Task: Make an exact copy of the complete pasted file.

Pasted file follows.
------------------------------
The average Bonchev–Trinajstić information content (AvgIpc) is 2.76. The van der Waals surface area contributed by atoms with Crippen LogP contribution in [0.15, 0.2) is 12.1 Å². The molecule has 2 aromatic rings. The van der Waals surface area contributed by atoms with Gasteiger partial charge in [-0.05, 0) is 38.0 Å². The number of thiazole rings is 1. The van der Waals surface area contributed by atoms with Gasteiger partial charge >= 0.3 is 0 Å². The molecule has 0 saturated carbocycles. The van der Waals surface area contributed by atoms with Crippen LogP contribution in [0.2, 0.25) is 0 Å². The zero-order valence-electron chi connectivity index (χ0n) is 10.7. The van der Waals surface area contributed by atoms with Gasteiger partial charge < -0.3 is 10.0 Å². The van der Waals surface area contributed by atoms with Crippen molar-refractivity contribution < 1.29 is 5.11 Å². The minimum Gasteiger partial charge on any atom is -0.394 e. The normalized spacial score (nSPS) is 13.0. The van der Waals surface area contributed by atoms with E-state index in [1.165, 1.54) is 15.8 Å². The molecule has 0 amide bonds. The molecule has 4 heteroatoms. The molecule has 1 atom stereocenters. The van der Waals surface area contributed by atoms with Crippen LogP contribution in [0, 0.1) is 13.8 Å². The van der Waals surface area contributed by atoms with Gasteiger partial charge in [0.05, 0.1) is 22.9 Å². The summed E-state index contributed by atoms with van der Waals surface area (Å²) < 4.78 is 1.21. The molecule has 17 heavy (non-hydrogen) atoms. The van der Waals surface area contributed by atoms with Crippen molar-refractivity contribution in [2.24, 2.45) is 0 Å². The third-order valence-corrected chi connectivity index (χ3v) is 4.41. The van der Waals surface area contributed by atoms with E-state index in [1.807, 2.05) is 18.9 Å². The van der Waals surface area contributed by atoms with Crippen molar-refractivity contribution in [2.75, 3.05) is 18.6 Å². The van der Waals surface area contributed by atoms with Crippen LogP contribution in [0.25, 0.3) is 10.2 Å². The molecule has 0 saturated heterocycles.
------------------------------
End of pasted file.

The average Bonchev–Trinajstić information content (AvgIpc) is 2.76. The van der Waals surface area contributed by atoms with Crippen LogP contribution in [0.15, 0.2) is 12.1 Å². The molecule has 2 aromatic rings. The van der Waals surface area contributed by atoms with Gasteiger partial charge in [-0.05, 0) is 38.0 Å². The number of thiazole rings is 1. The van der Waals surface area contributed by atoms with Gasteiger partial charge >= 0.3 is 0 Å². The molecule has 0 saturated carbocycles. The van der Waals surface area contributed by atoms with Crippen LogP contribution in [0.2, 0.25) is 0 Å². The zero-order valence-electron chi connectivity index (χ0n) is 10.7. The van der Waals surface area contributed by atoms with Gasteiger partial charge < -0.3 is 10.0 Å². The van der Waals surface area contributed by atoms with Crippen molar-refractivity contribution < 1.29 is 5.11 Å². The minimum Gasteiger partial charge on any atom is -0.394 e. The normalized spacial score (nSPS) is 13.0. The van der Waals surface area contributed by atoms with E-state index in [1.165, 1.54) is 15.8 Å². The molecule has 0 amide bonds. The molecule has 4 heteroatoms. The molecule has 1 atom stereocenters. The van der Waals surface area contributed by atoms with Crippen LogP contribution in [0, 0.1) is 13.8 Å². The van der Waals surface area contributed by atoms with Gasteiger partial charge in [0.05, 0.1) is 22.9 Å². The summed E-state index contributed by atoms with van der Waals surface area (Å²) < 4.78 is 1.21. The molecule has 17 heavy (non-hydrogen) atoms. The van der Waals surface area contributed by atoms with Crippen molar-refractivity contribution in [2.24, 2.45) is 0 Å². The third-order valence-corrected chi connectivity index (χ3v) is 4.41. The van der Waals surface area contributed by atoms with E-state index in [1.807, 2.05) is 18.9 Å². The van der Waals surface area contributed by atoms with Crippen molar-refractivity contribution in [2.75, 3.05) is 18.6 Å². The van der Waals surface area contributed by atoms with Crippen LogP contribution in [0.25, 0.3) is 10.2 Å². The molecule has 0 saturated heterocycles.